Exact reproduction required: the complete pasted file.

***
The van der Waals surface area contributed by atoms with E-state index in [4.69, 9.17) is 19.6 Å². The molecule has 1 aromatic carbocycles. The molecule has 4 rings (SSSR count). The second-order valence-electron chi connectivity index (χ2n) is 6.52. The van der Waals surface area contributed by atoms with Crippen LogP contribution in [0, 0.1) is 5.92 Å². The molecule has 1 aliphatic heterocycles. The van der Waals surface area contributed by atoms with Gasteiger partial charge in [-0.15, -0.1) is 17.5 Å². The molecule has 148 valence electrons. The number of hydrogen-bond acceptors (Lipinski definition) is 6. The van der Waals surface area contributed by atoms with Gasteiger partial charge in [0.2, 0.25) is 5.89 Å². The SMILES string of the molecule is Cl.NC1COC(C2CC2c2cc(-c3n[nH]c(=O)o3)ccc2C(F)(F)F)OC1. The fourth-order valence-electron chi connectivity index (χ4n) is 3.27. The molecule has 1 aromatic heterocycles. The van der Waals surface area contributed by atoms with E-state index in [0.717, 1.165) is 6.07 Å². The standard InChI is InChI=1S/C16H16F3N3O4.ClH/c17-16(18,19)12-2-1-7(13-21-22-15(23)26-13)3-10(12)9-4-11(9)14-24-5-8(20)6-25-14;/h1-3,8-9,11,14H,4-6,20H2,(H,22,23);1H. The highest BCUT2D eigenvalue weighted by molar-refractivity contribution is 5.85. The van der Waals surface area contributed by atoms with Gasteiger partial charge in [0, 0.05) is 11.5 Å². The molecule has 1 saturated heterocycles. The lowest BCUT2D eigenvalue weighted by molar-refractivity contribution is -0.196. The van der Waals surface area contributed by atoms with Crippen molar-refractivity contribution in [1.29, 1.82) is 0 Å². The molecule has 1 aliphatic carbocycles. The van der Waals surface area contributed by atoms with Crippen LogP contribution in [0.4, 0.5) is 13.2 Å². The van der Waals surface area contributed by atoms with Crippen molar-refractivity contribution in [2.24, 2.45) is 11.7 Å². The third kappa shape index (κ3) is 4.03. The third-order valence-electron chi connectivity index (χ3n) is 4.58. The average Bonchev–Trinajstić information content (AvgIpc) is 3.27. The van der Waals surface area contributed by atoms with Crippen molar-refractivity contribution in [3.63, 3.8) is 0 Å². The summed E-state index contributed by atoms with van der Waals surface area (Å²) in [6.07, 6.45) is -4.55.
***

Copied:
The van der Waals surface area contributed by atoms with E-state index in [4.69, 9.17) is 19.6 Å². The molecule has 1 aromatic carbocycles. The molecule has 4 rings (SSSR count). The second-order valence-electron chi connectivity index (χ2n) is 6.52. The van der Waals surface area contributed by atoms with Crippen LogP contribution in [0, 0.1) is 5.92 Å². The molecule has 1 aliphatic heterocycles. The van der Waals surface area contributed by atoms with Gasteiger partial charge in [-0.15, -0.1) is 17.5 Å². The molecule has 148 valence electrons. The number of hydrogen-bond acceptors (Lipinski definition) is 6. The van der Waals surface area contributed by atoms with Gasteiger partial charge in [0.2, 0.25) is 5.89 Å². The SMILES string of the molecule is Cl.NC1COC(C2CC2c2cc(-c3n[nH]c(=O)o3)ccc2C(F)(F)F)OC1. The fourth-order valence-electron chi connectivity index (χ4n) is 3.27. The molecule has 1 aromatic heterocycles. The van der Waals surface area contributed by atoms with E-state index in [0.717, 1.165) is 6.07 Å². The standard InChI is InChI=1S/C16H16F3N3O4.ClH/c17-16(18,19)12-2-1-7(13-21-22-15(23)26-13)3-10(12)9-4-11(9)14-24-5-8(20)6-25-14;/h1-3,8-9,11,14H,4-6,20H2,(H,22,23);1H. The highest BCUT2D eigenvalue weighted by molar-refractivity contribution is 5.85. The van der Waals surface area contributed by atoms with Gasteiger partial charge in [0, 0.05) is 11.5 Å². The molecule has 1 saturated heterocycles. The lowest BCUT2D eigenvalue weighted by molar-refractivity contribution is -0.196. The van der Waals surface area contributed by atoms with Crippen molar-refractivity contribution in [1.29, 1.82) is 0 Å². The molecule has 1 aliphatic carbocycles. The van der Waals surface area contributed by atoms with Crippen LogP contribution in [0.4, 0.5) is 13.2 Å². The van der Waals surface area contributed by atoms with Crippen molar-refractivity contribution in [2.24, 2.45) is 11.7 Å². The third kappa shape index (κ3) is 4.03. The third-order valence-electron chi connectivity index (χ3n) is 4.58. The average Bonchev–Trinajstić information content (AvgIpc) is 3.27. The van der Waals surface area contributed by atoms with Crippen molar-refractivity contribution in [3.63, 3.8) is 0 Å². The summed E-state index contributed by atoms with van der Waals surface area (Å²) in [6.07, 6.45) is -4.55.